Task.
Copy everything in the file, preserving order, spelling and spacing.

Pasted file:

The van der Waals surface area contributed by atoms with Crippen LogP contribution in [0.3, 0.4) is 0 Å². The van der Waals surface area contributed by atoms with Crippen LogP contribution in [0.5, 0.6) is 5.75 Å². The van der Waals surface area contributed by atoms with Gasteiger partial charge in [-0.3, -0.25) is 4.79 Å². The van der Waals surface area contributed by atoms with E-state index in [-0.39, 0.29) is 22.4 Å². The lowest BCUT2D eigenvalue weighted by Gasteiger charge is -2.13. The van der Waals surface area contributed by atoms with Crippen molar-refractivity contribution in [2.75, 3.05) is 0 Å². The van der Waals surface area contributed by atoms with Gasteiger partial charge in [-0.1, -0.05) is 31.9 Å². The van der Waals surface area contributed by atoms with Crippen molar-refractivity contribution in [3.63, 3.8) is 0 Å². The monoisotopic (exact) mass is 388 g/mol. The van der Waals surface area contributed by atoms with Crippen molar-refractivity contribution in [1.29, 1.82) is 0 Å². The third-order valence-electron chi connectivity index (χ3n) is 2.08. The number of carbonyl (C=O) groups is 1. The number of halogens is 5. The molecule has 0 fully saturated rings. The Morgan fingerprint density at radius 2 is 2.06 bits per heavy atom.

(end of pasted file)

The van der Waals surface area contributed by atoms with Crippen LogP contribution in [0.3, 0.4) is 0 Å². The van der Waals surface area contributed by atoms with Crippen LogP contribution in [0.5, 0.6) is 5.75 Å². The van der Waals surface area contributed by atoms with Gasteiger partial charge in [-0.3, -0.25) is 4.79 Å². The van der Waals surface area contributed by atoms with E-state index in [-0.39, 0.29) is 22.4 Å². The lowest BCUT2D eigenvalue weighted by Gasteiger charge is -2.13. The van der Waals surface area contributed by atoms with Crippen molar-refractivity contribution in [2.75, 3.05) is 0 Å². The van der Waals surface area contributed by atoms with Gasteiger partial charge in [-0.1, -0.05) is 31.9 Å². The van der Waals surface area contributed by atoms with Crippen molar-refractivity contribution in [3.63, 3.8) is 0 Å². The monoisotopic (exact) mass is 388 g/mol. The van der Waals surface area contributed by atoms with Crippen molar-refractivity contribution in [1.29, 1.82) is 0 Å². The third-order valence-electron chi connectivity index (χ3n) is 2.08. The number of carbonyl (C=O) groups is 1. The number of halogens is 5. The molecule has 0 fully saturated rings. The Morgan fingerprint density at radius 2 is 2.06 bits per heavy atom.